From Eyre to Aida
Likewise, the formulaic musical adaptation that has been made of Charlotte Bronte's Jane Eyre is simultaneously earnest, worthy and dull, full of effort and darkness instead of lightness and shade. Brighter in every respect is The Full Monty, not least in its final scene that lives up to its title but fails to show you anything. This stage version of the hit film relocates the action from the UK's Sheffield to the US town of Buffalo, but though it has an appealing score by David Yazbek, a newcomer to musicals, it hardly breaks new ground. It's a safely mediocre night out - even the nude scene at the end is discreetly blinded out by bright lights.
But at least it's a real show. Disney's Aida, with a score by Britons Elton John and Tim Rice, is merely a pop pageant brought to the stage. Next to the pantomimic Beauty and the Beast, also still running on Broadway, it's a vague improvement. But it's nothing like Disney's best contribution yet to the Great White Way, The Lion King, which is still a sensation at the sensationally restored New Amsterdam Theatre on 42nd Street.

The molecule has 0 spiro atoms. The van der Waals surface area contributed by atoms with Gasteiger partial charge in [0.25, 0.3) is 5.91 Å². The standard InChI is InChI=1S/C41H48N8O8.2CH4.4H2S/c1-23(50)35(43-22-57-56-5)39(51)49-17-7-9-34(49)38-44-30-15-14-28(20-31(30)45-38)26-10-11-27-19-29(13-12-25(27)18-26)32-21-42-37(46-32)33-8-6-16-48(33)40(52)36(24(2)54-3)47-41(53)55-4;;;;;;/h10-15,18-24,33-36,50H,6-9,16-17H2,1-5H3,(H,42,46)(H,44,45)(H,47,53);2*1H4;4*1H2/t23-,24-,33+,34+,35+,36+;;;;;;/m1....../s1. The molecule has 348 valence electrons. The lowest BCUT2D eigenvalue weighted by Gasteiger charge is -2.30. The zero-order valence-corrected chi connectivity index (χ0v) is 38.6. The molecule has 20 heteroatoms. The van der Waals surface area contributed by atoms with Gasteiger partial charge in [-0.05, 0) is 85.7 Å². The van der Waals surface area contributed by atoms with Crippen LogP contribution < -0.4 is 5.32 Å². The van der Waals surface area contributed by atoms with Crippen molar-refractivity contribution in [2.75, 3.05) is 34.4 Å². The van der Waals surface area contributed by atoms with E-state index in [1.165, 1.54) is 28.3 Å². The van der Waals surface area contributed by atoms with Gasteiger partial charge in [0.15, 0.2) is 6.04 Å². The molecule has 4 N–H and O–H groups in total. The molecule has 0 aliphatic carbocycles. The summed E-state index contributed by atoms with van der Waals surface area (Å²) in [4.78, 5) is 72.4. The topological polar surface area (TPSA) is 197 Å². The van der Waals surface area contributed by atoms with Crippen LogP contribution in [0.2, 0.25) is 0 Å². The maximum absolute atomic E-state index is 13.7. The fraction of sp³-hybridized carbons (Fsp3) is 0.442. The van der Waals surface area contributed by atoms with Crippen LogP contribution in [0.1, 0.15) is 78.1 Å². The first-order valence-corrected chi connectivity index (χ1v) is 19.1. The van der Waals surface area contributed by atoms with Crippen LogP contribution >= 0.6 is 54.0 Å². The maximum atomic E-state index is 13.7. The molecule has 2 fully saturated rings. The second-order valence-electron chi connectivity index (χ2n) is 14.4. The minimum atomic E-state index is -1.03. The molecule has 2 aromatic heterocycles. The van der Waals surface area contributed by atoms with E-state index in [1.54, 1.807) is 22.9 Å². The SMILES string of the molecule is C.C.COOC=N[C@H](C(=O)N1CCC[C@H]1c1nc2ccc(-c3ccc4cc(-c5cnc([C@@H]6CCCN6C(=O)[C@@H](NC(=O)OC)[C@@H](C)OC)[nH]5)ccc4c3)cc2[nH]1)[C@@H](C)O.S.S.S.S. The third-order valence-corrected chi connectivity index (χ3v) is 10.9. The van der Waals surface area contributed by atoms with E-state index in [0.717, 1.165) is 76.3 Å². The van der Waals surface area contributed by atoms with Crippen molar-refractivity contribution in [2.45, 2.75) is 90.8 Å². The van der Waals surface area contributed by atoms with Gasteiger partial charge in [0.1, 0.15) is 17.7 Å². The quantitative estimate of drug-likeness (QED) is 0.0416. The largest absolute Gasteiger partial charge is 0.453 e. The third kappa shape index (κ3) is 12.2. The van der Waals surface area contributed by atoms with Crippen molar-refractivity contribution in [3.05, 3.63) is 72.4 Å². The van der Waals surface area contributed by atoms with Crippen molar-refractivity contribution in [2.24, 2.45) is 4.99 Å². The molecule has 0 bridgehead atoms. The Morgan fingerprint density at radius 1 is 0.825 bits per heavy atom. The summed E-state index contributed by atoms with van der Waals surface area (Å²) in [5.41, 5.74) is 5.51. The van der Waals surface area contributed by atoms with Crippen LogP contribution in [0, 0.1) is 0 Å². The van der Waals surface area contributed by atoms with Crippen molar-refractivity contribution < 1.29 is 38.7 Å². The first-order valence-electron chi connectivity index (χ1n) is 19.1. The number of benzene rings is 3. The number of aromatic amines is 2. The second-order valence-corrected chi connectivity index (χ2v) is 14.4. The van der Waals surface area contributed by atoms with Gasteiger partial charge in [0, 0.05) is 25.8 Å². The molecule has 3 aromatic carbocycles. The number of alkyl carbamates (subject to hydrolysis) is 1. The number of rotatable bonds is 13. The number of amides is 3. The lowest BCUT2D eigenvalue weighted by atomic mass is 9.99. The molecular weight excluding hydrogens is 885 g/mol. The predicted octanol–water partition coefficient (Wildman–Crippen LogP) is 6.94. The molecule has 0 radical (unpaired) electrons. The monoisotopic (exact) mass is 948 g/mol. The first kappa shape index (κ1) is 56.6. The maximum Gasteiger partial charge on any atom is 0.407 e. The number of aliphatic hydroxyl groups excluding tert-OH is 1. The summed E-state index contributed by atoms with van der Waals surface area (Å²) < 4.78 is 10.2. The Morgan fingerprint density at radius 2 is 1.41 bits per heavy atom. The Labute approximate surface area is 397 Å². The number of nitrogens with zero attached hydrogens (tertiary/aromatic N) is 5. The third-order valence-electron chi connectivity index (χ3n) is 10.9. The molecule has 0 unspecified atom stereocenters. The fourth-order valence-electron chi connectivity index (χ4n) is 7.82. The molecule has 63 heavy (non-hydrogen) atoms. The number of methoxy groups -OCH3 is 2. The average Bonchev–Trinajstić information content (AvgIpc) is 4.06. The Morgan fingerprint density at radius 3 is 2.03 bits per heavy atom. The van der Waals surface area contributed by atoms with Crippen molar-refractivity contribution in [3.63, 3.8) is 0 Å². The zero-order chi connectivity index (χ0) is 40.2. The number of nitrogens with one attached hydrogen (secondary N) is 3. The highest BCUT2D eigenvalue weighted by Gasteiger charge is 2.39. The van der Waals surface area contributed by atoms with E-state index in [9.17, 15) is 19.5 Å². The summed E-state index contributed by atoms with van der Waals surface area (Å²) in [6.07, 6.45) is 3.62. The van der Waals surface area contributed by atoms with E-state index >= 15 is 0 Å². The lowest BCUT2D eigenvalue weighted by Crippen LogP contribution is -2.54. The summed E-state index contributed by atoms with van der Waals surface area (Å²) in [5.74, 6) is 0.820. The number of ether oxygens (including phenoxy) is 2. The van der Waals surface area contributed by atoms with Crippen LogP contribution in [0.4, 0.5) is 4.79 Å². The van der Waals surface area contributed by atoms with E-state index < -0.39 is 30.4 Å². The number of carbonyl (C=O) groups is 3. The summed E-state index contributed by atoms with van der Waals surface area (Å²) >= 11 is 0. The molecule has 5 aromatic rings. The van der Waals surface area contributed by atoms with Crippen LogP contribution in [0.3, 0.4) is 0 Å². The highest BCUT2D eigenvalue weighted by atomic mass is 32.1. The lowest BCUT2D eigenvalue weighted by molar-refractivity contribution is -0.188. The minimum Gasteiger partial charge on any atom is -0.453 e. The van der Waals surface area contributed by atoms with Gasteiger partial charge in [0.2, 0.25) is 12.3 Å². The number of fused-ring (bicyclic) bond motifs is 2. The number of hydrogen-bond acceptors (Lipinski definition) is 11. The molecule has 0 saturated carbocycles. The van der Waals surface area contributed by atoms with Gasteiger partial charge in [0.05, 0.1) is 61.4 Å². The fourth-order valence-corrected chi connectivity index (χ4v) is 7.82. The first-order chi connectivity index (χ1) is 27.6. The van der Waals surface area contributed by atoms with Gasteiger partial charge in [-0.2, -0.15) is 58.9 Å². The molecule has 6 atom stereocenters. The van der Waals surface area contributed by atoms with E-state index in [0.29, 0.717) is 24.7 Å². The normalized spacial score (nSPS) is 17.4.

Just how bad things have gotten in the world of new musicals is proved by the fact that Contact, which won the Tony Award for Best Musical last year, isn't a musical at all, but a dance piece. Or rather a series of three dance pieces (to recorded music, natch), with choreography by Susan Stroman.